‘Sketchnote Day’ – did this pass you by?
There are so many so-called special days now in our calendar (from Winnie the Pooh Day to National Answer your Cat’s Question Day – really?), you might be forgiven having missed this one. 11.1 or 11th of January is World Sketchnote Day. Why the 11 January? Apparently, the date looks like three pens or pencils which will make more sense later on.
I have been looking into sketchnoting for a while now trying to get inspirations for my own work. I can clearly say I do not have a single artistic bone in my body. But this is exactly why I should and will do this. Here are some pointers by the World Sketchnote Day (WSND) organisers.
1. Help I cannot draw!
You do not need any arty background to attempt this. You will be learning to simply draw sketches that make sense to you and only you and adapt them to your needs. Take a look at the guide from the Sketchnote Army website.
2. You can learn to sketch out objects and ideas, as well as concepts
With practice you will enhance your note-taking and deepen your comprehension. Why? Get away from linear note which you will not remember much later. It is scientifically proven that a combination of visuals AND text are best for this.
3. Perfect outlet for ideas
Text, especially when dense, does not lend itself for easy digestion, let alone immediate comprehension. Introduce some sketches, pictograms, pictures (drawn by you) and hey presto, it gets easier, much easier to remember the content. If you have drawn something yourself, created your own, then it will stick with you. One simply remembers pictures better than pure text. Even texts with bullet points. Even if you consider yourself a text-based dude or dudette. With the constant flood of information coming our way, meaningful visuals definitely make information easier to digest. Long live infographics! But you will not need to be the visual expert or graphic designer, you simply draw your own interpretation of that thing, concept, process, etc. Make it yours.
4. Sketchnotes are a type of note taking
Sketchnoting – visual notetaking – has a very long history if we go back to cave drawings or historical notes taken by the Greeks. It combines text, shapes, doodles or drawings, symbols, etc. to take notes and make them memorable. It is a step away from a simple mindmap in the way it is organised. You actively interpret information coming at you into what you are putting down on paper (visually and emotionally), adding layers of meaning.
5. Based on association
Tap into the power of your visual brain – taking visual and written notes together helps to create associations between the two sides of your brain and stimulates and engages your learning. Ears and eyes are used while listening is highly focussed; at the same time eye-hand coordination is of essence. If you have grown in competence doing this by hand you might then dive deeper, develop your own style and/or move on from analogue to digital using one of the many apps available.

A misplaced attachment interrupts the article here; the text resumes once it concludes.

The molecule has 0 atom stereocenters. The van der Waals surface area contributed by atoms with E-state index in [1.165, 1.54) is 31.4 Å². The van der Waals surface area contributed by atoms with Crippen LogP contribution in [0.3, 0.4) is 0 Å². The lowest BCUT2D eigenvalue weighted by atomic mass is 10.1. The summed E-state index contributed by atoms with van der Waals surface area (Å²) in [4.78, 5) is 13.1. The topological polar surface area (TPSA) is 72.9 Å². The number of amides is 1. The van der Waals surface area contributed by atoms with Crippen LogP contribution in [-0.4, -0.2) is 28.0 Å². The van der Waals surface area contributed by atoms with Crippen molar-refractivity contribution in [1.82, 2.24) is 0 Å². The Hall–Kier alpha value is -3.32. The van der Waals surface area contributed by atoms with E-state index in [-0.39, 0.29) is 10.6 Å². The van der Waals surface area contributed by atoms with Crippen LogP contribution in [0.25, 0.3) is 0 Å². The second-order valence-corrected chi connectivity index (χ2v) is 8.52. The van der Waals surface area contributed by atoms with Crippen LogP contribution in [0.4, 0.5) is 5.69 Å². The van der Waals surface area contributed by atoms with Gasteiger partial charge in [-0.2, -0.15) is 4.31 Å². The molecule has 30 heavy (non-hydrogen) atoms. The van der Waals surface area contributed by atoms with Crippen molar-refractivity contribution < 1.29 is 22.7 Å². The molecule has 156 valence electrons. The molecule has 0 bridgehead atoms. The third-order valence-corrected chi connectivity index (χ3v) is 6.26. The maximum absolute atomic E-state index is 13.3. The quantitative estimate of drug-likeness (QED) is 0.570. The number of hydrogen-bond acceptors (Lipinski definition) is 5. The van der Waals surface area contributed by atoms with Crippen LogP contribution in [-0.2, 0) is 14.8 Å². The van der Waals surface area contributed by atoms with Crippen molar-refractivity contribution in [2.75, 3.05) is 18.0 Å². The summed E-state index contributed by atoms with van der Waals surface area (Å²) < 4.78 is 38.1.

You will be learning to do something like this:
For a glimpse of the bigger picture, watch this YouTube video.
History and inspiration of the Sketchnote Day
The earliest reference of sketchnoting, that is visuals (= sketch) + text (= notes) goes back to an American designer called Mike Rohde. In 2007, he decided to experiment with a new approach while taking notes at a conference. This was first of all to enhance his comprehension and cut down on copious linear notes. He started experimenting with a small pocket-sized notebook. Mike began listening and capturing the big ideas he was hearing, seeing, and thinking about into lettering and drawing. Thus, the movement of sketching + noting was born. It soon gained a sizeable following. People like Sunni Brown, Emily Mills Doug Neill, and Wendi Pillars soon followed in his footsteps and published books, or offered courses on this growing interest topic. Watch one of Mike Rohde’s videos on YouTube.
The message is – get your three pencils out (1/11), find your own materials, listen carefully, et voilà. I’m off doing an online course on sketchnoting now. Watch this space: I will report back on my ‘creative’ progress.
Free online courses on sketchnoting
You too can learn the basics of sketchnoting for with free online courses from websites such as the Sketchnote Academy. There is even a short video on using sketchnotes in business on LinkedIn Learning. Watch the web for a burst of content in the lead up to the next 11 January!